When we allow our minds to wander, innovation and insight can happen subsconsciously. But these anecdotes aren't just luck: Many lines of research show that mind wandering might be correlated with high levels of creativity. In particular, it helps us find more creative solutions to problems we've already tried to solve consciously before.
"It turns out that whenever we are slightly bored -- when reality isn’t quite enough for us -- we begin exploring our own associations, contemplating counterfactuals and fictive scenarios that only exist within the head," wrote Jonah Lehrer for The New Yorker.
A study from the University of California, Santa Barbara helps explain why. In the study, psychologists asked 145 undergraduate students to list as many uses as possible for mundane objects such as toothpicks, bricks, and clothes hangers in two-minute spans. This is a standard creative test known as an "unusual use" test.
Then, the students were randomly assigned to one of four different conditions. In three of these conditions, the students were given a 12-minute break where they could 1) rest in a quiet room, 2) perform a difficult, short-term memory task, or 3) do something so boring it would cause them to daydream. The fourth involved no break at all.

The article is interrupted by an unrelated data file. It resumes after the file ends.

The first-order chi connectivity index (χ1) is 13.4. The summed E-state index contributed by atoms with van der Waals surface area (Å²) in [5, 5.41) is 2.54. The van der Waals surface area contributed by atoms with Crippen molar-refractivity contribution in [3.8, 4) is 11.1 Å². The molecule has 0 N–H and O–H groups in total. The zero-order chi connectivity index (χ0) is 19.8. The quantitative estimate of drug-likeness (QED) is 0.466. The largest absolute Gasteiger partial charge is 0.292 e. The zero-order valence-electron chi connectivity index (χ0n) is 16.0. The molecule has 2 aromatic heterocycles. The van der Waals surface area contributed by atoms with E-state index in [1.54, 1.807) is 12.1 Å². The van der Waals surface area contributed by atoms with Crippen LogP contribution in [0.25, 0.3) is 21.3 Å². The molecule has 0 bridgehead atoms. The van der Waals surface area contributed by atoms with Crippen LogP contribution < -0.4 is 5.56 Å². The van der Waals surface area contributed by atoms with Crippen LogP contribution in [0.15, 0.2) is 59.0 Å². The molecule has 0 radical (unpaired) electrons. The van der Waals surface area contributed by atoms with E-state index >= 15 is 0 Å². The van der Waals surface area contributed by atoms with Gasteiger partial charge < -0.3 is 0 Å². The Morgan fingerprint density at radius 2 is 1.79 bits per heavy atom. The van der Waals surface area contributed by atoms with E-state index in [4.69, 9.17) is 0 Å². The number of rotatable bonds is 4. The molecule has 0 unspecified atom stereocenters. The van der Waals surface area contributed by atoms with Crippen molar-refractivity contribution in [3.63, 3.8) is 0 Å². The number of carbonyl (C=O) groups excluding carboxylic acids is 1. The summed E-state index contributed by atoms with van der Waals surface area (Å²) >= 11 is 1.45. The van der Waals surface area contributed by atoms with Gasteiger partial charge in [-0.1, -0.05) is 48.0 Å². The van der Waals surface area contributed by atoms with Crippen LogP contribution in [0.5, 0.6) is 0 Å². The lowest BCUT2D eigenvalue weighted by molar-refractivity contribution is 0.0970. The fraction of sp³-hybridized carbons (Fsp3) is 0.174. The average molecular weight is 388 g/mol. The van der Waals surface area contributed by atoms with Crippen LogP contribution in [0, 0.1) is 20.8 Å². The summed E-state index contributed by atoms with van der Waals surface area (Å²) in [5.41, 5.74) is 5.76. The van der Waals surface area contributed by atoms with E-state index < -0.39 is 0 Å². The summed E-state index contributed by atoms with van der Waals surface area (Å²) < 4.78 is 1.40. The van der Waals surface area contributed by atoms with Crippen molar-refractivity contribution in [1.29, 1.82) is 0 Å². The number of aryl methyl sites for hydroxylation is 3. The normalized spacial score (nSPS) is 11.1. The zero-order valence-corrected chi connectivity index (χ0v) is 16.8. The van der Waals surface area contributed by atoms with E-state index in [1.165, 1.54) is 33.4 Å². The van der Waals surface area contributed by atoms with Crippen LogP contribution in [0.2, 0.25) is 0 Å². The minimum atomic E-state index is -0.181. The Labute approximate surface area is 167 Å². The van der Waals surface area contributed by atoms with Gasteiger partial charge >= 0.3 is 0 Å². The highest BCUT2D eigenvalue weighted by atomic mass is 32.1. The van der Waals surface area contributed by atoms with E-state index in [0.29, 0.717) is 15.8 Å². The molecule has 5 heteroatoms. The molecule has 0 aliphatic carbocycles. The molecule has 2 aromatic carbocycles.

Then, all the students were given another round of creative tests, including the "unusual use" test they were given before.
The results of the second round of creative tests? When students were given brand new items to come up with uses for, all the condition groups performed the same. But given repeated items from the first round of tests, the group from condition #3 -- who were so bored they daydreamt -- came up with 41% more possibilities than the other students.
The psychologists behind the study suggest that those 12 minutes spent daydreaming allowed the group of students to ponder the unusual use test they'd just been given.
"The question needed to marinate in the mind, 'incubating' in those subterranean parts of the brain we can barely control," the study reads.
In other words, daydreaming doesn't make you a better problem-solver. It allows ideas and experiences to have an incubation period if your mind, giving you a better chance of coming up with creative solutions.
Working memory is our brain's ability to retain and recall information when we're distracted -- and psychologists have found that daydreaming actually correlates with higher degrees of working memory.
In 2012, a group of psychologists from the University of Wisconsin-Madison conducted a study on the relationship between people's working memory and their tendency to daydream.